Usage TIP: Frequently use the options starting with --check. Since the noise properties differ between different datasets, you can often play with the parameters/options for a better result than the default parameters. You can start with --checkdetection for the main steps. For the full list of NoiseChisel’s checking options please run:
$ astnoisechisel --help | grep check
Not detecting wings of bright galaxies: In such cases, probably the best solution is to increase --outliernumngb (to reject tiles that are affected by very flat diffuse signal). For more, see Quantifying signal in a tile.
When working on 3D datacubes, the tessellation options need three values and updating them every time can be annoying/buggy. To simplify the job, NoiseChisel also installs a astnoisechisel-3d.conf configuration file (see Configuration files). You can use this for default values on datacubes. For example, if you installed Gnuastro with the prefix /usr/local (the default location, see Installation directory), you can benefit from this configuration file by running NoiseChisel like the example below.
$ astnoisechisel cube.fits \ --config=/usr/local/etc/astnoisechisel-3d.conf
To further simplify the process, you can define a shell alias in any startup file (for example, ~/.bashrc, see Installation directory). Assuming that you installed Gnuastro in /usr/local, you can add this line to the startup file (you may put it all in one line, it is broken into two lines here for fitting within page limits).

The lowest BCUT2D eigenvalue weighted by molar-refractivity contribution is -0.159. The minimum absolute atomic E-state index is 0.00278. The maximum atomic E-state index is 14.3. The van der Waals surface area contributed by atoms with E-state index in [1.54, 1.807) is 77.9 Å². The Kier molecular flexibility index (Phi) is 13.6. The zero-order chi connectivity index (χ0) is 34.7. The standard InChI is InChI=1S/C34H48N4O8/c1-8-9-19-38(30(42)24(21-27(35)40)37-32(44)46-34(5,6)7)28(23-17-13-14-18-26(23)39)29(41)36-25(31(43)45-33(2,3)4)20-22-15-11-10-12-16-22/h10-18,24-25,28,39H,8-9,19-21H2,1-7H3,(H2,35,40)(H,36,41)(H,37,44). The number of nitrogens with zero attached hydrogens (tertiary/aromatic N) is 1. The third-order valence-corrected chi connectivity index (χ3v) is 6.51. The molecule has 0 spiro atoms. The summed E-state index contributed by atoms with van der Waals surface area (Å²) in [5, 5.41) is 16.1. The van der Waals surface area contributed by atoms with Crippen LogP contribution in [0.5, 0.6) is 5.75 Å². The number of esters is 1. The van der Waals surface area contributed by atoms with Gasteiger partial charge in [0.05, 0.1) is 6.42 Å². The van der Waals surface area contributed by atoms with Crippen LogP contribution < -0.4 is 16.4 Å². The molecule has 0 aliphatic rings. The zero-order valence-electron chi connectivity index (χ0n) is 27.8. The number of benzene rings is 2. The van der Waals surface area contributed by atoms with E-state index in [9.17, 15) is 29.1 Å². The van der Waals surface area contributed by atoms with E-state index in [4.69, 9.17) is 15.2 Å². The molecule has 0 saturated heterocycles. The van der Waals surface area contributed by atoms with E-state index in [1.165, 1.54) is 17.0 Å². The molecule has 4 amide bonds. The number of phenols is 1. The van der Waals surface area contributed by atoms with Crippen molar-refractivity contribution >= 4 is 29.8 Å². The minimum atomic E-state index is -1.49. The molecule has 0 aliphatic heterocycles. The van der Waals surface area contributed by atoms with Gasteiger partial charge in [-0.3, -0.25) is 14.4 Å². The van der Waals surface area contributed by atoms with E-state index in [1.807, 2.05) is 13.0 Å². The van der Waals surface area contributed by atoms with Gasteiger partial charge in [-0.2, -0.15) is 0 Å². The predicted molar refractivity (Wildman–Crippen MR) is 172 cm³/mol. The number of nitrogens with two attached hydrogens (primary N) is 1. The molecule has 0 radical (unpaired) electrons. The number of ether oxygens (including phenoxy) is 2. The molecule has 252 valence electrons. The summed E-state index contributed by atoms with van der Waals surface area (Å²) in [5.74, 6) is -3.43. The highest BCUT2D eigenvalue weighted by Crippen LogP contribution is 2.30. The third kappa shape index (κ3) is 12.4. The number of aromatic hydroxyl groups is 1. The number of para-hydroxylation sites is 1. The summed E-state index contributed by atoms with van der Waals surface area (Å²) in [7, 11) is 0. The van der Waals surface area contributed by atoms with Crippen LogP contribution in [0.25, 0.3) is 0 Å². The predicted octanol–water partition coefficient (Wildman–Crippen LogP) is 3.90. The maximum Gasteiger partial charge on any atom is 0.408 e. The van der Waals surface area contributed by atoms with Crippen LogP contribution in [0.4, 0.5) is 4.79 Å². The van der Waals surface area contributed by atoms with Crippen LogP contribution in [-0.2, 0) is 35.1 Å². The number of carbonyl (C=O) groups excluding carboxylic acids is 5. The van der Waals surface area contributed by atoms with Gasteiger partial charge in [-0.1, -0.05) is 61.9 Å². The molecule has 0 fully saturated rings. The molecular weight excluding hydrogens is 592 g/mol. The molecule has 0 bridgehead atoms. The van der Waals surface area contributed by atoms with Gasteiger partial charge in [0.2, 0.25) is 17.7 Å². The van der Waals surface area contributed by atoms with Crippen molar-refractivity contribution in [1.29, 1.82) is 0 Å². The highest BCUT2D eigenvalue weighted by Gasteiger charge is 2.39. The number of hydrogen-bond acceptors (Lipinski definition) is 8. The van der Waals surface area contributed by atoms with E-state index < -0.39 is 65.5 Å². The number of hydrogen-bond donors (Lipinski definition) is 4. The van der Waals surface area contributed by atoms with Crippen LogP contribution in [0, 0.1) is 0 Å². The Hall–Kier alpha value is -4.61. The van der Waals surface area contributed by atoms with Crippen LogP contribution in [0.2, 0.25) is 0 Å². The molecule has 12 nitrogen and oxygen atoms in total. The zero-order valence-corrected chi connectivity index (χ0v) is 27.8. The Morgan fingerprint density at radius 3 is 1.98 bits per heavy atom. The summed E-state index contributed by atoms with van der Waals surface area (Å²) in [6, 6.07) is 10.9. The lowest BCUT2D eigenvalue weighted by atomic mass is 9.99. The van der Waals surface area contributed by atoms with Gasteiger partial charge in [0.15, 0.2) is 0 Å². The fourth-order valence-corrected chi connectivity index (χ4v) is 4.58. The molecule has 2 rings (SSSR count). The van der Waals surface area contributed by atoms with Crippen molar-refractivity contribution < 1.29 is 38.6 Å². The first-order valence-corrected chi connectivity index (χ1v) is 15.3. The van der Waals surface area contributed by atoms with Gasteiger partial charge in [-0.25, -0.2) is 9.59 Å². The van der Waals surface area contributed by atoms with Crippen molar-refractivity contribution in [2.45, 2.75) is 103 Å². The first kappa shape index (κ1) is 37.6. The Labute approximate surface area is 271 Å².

alias astnoisechisel-3d="astnoisechisel \ --config=/usr/local/etc/astnoisechisel-3d.conf"
Using this alias, you can call NoiseChisel with the name
astnoisechisel-3d (instead of
It will automatically load the 3D specific configuration file first, and then parse any other arguments, options or configuration files.
You can change the default values in this 3D configuration file by calling them on the command-line as you do with
$ astnoisechisel-3d --numchannels=3,3,1 cube.fits
In the sections below, NoiseChisel’s options are classified into three general classes to help in easy navigation. NoiseChisel input mainly discusses the options relating to input and those that are shared in both detection and segmentation. Options to configure the detection are described in Detection options and Segmentation options we discuss how you can fine-tune the segmentation of the detections. Finally, in NoiseChisel output the format of NoiseChisel’s output is discussed. The order of options here follow the same logical order that the respective action takes place within NoiseChisel (note that the output of --help is sorted alphabetically).
Below, we will discuss NoiseChisel’s options, classified into two general classes, to help in easy navigation. NoiseChisel input mainly discusses the basic options relating to inputs and prior to the detection process detection. Afterwards, Detection options fully describes every configuration parameter (option) related to detection and how they affect the final result. The order of options in this section follow the logical order within NoiseChisel. On first reading (while you are still new to NoiseChisel), it is therefore strongly recommended to read the options in the given order below. The output of --printparams (or -P) also has this order. However, the output of --help is sorted alphabetically. Finally, in NoiseChisel output the format of NoiseChisel’s output is discussed.
Recall that for single-invocation options, the last command-line invocation takes precedence over all previous invocations (including those in the 3D configuration file). See the description of --config in Operating mode options.